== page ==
College to rewrite drug policy this year: Educational institutions across the state consider new medical marijuana law


Staff Writer

Wellesley’s drug policy will be rewritten by the end of this academic year. Although the College reviews the policy every other year, it has not revamped its drug policy since 2010. During this time, the review committee hopes to recruit two students to work with the administration during this process.

Last year, the state of Massachusetts legalized medical marijuana, but federal law still prohibits any use of marijuana. The Drug-Free Workplace Act of 1988 and the Drug-Free Schools and Communities Act Amendment of 1989 require schools that use federal money to maintain drug-free campuses, regardless of state laws.

Colleges and universities everywhere will address this issue, but most will comply with the federal law in order to continue receiving federal funding to support financial aid. Bentley University has confirmed that it will be adhering to federal law, while Smith College is still considering its options.

“Strangely enough, it is not the focal point of this entire policy revision,” said Claudia Trevor-Wright, the assistant director of Health Education. “It puts colleges in a very difficult position because of the conflict in laws.”

Don Leach, assistant director of Residential Life, predicted that Wellesley would continue to prohibit the use of medical marijuana.

“I think the medical marijuana piece is important, but we’ll have to wait and see…Federal law tends to trump state law,” Leach said.

According to Trevor-Wright, marijuana is only one aspect of the drug policy.  The College has not determined repercussions for students using medical marijuana on campus. Currently, the College reviews drug policy violations on a case-by-case basis.

One senior, who asked to remain anonymous, was caught smoking marijuana for the second time and had her housing privileges revoked. Because she could not afford off-campus housing nearby, she was forced to take last semester off. She believes that the punishment for smoking marijuana is much too severe and disproportionately affects students from low-income backgrounds.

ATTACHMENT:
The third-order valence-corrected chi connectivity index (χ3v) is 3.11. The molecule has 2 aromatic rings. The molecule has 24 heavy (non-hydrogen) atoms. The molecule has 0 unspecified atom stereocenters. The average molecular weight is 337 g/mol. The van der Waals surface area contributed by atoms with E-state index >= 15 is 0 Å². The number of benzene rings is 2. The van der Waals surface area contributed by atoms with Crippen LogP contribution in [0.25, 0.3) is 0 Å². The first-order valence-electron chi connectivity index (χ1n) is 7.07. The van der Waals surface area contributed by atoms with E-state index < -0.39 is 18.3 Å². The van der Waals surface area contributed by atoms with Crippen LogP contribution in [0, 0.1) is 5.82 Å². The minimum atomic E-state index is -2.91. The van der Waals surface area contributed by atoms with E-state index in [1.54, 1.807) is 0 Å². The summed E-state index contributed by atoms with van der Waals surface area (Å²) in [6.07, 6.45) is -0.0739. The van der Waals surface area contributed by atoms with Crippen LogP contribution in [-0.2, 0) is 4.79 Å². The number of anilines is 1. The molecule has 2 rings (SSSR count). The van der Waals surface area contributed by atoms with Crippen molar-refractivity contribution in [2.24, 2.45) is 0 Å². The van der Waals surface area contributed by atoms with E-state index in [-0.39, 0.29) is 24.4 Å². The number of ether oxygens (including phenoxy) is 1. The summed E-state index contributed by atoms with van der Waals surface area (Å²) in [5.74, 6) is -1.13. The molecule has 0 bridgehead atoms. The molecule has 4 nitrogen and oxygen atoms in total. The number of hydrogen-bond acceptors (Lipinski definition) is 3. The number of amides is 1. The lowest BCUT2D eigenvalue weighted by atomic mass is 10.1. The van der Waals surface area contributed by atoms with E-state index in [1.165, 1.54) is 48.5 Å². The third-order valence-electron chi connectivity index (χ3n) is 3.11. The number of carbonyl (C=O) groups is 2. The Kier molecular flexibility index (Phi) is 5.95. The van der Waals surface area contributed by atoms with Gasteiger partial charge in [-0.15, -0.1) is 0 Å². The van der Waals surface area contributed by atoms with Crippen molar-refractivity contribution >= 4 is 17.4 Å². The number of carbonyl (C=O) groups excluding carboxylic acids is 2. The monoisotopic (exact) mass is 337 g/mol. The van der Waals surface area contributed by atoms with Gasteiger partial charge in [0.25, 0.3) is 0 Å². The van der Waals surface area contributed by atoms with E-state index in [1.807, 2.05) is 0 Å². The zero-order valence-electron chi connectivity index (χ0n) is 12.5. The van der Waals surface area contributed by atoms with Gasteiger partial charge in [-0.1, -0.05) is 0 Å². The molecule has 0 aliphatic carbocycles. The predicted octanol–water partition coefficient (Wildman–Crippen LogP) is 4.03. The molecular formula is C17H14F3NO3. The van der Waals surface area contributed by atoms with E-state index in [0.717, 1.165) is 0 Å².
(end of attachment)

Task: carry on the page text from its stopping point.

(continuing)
“It doesn’t really make sense to me that the college uses such strict rules against marijuana,” she said.”

The review committee is aware that the policy is vague, which can cause punishments to vary greatly from case to case. The College plans to simplify the language used in the drug policy so that it is more understandable.

“One major problem with the current policy is that it does not read well. Another is that it is not much read,” said Leach.

The review of the drug policy will follow the same process as last year’s review of the alcohol policy.

The review committee includes Leach, Trevor-Wright, Assistant Director of Group and Outreach Activities Megan Edwards, Chief of Police Phil Di Blasi and two students.

“We pride ourselves on making sure that this is not a top down hierarchical process,” Trevor-Wright said. “Any policy that relates so much to student life needs to have a strong presence of student voices.”

Although the committee has asked for student representatives, there has been little response from the Wellesley community. Trevor-Wright believes that this may be due to students’ reluctance to discuss illegal activities on campus. According to Trevor-Wright the committee will be able to provide a safe space for students to discuss drug-related issues.

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